One opposable thumb down. Disney breaks with its own traditions with this lushly animated retelling of Edgar Rice Burroughs's famous tale of an Englishman raised by apes: It's wildly kinetic, overtly violent and hardly a musical at all. In fact, the most "Disney"
thing about it is the blockheaded choice of source material. There are no Africans in this Africa, but there is a colony of anthropomorphic apes who happen to speak English (at least to one another), live in social groups and love their children not unlike their European counterparts. Soon
after her baby is devoured by a leopard, gentle gorilla Kala (voiced by Glenn Close) happens upon the blood-smeared treehouse of a shipwrecked English couple and saves their orphaned son from becoming leopard lunchmeat. Kala takes the hairless creature back to her gorilla nest where, deaf to the
intolerance of her neighbors and gorilla patriarch Kerchak (Lance Henriksen), she names him Tarzan and raises him as her own. Tarzan grows up happy but senses something's not quite right: Mom's awfully dark and hairy, and her thumb's in the wrong place. Worse, Tarzan can't win the acceptance of
"father" Kerchak and courts disaster when he tries to integrate "his own kind" a newly arrived team of English explorers, including fortune-hunting Clayton (Brian Blessed), a well-meaning primatologist (Nigel Hawthorne) and his dotty daughter Jane (Minnie Driver) into the ape clan.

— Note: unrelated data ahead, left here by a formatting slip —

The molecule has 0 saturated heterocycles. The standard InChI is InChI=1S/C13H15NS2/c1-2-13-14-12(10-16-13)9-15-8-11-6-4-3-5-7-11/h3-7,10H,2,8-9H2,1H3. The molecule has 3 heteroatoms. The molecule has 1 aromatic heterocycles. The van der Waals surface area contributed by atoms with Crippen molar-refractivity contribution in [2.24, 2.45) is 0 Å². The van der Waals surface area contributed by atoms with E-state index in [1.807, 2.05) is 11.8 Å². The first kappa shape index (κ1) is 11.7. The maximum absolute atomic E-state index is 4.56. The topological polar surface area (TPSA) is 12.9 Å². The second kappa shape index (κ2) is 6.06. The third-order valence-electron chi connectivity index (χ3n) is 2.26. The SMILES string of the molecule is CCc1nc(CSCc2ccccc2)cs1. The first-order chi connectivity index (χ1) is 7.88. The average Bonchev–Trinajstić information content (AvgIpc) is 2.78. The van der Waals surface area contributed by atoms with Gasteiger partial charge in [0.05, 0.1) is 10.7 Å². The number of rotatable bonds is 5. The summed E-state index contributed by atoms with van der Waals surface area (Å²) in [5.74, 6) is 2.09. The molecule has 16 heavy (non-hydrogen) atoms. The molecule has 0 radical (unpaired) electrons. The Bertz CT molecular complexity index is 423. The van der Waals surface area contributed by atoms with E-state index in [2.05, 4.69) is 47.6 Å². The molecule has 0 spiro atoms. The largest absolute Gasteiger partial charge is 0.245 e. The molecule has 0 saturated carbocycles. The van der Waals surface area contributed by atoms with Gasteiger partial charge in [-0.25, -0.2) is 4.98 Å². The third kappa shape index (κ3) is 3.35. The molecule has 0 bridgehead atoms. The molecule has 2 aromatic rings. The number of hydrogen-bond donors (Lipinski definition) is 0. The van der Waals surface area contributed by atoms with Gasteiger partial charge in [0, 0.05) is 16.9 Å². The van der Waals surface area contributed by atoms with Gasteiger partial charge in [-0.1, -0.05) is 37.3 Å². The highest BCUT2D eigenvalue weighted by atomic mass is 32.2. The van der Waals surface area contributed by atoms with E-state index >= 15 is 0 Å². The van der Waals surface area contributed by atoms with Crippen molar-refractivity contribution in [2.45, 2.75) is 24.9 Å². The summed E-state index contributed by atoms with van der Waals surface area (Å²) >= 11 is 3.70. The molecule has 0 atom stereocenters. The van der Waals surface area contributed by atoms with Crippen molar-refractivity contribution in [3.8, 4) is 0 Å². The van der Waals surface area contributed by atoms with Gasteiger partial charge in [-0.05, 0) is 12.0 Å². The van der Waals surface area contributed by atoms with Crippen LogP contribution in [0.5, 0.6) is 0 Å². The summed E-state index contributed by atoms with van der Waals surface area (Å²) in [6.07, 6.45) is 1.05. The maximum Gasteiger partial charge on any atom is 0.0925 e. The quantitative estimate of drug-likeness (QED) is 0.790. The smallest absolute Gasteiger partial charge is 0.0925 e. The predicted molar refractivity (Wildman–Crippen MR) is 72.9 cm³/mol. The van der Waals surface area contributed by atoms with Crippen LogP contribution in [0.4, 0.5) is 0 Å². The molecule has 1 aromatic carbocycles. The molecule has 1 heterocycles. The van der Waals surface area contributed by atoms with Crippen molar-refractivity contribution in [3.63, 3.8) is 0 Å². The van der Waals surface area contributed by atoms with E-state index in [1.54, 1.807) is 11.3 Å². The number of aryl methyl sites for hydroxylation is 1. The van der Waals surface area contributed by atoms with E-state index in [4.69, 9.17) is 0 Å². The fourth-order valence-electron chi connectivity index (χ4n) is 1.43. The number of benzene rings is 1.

Once again Disney is faced with retrofitting reactionary and essentially racist source material to suit its own liberal agenda and, unfortunately, enough of Burroughs's original text remains to monkey-wrench the whole thing. Ostensibly it's about a mother's unconditional love, but it's hard not to
read the film in racial terms and the result is a confused mess of mixed signals that substitutes a brutal climax for any kind of satisfactory resolution. Parents should be warned about the frequent gunfire and a grisly death by hanging.
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